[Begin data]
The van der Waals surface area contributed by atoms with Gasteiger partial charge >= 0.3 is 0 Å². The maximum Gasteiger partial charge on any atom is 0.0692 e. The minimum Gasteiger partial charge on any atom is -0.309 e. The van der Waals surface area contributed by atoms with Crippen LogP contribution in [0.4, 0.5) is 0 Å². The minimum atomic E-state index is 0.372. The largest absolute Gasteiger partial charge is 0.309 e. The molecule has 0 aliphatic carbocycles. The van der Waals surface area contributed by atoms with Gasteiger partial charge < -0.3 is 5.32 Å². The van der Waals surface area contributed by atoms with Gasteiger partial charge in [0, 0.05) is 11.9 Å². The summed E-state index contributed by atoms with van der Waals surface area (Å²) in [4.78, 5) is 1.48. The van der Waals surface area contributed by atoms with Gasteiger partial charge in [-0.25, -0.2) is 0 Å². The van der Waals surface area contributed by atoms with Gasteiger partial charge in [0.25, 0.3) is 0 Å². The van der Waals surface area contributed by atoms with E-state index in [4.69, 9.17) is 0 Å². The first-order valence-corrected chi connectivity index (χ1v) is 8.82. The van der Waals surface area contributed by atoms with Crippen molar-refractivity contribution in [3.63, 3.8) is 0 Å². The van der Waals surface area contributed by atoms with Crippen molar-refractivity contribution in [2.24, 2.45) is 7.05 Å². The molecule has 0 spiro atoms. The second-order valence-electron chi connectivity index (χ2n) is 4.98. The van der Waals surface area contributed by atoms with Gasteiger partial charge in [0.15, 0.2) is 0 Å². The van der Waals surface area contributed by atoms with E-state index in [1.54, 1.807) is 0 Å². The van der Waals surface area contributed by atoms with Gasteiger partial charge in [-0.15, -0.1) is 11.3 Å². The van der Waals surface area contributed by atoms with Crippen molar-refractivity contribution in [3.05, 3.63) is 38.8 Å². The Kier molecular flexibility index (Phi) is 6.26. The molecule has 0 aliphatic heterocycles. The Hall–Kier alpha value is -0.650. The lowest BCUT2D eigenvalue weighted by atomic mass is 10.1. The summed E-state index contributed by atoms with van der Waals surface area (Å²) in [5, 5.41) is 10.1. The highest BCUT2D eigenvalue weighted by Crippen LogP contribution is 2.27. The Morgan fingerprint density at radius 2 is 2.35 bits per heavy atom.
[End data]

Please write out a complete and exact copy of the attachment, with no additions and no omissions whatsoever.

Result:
The van der Waals surface area contributed by atoms with Gasteiger partial charge >= 0.3 is 0 Å². The maximum Gasteiger partial charge on any atom is 0.0692 e. The minimum Gasteiger partial charge on any atom is -0.309 e. The van der Waals surface area contributed by atoms with Crippen LogP contribution in [0.4, 0.5) is 0 Å². The minimum atomic E-state index is 0.372. The largest absolute Gasteiger partial charge is 0.309 e. The molecule has 0 aliphatic carbocycles. The van der Waals surface area contributed by atoms with Gasteiger partial charge < -0.3 is 5.32 Å². The van der Waals surface area contributed by atoms with Gasteiger partial charge in [0, 0.05) is 11.9 Å². The summed E-state index contributed by atoms with van der Waals surface area (Å²) in [4.78, 5) is 1.48. The van der Waals surface area contributed by atoms with Gasteiger partial charge in [-0.25, -0.2) is 0 Å². The van der Waals surface area contributed by atoms with Gasteiger partial charge in [0.25, 0.3) is 0 Å². The van der Waals surface area contributed by atoms with E-state index in [4.69, 9.17) is 0 Å². The first-order valence-corrected chi connectivity index (χ1v) is 8.82. The van der Waals surface area contributed by atoms with Crippen molar-refractivity contribution in [3.63, 3.8) is 0 Å². The van der Waals surface area contributed by atoms with Crippen molar-refractivity contribution in [2.24, 2.45) is 7.05 Å². The molecule has 0 spiro atoms. The second-order valence-electron chi connectivity index (χ2n) is 4.98. The van der Waals surface area contributed by atoms with Gasteiger partial charge in [0.15, 0.2) is 0 Å². The van der Waals surface area contributed by atoms with E-state index in [1.54, 1.807) is 0 Å². The van der Waals surface area contributed by atoms with Gasteiger partial charge in [-0.15, -0.1) is 11.3 Å². The van der Waals surface area contributed by atoms with Crippen molar-refractivity contribution in [3.05, 3.63) is 38.8 Å². The Kier molecular flexibility index (Phi) is 6.26. The molecule has 0 aliphatic heterocycles. The Hall–Kier alpha value is -0.650. The lowest BCUT2D eigenvalue weighted by atomic mass is 10.1. The summed E-state index contributed by atoms with van der Waals surface area (Å²) in [5, 5.41) is 10.1. The highest BCUT2D eigenvalue weighted by Crippen LogP contribution is 2.27. The Morgan fingerprint density at radius 2 is 2.35 bits per heavy atom.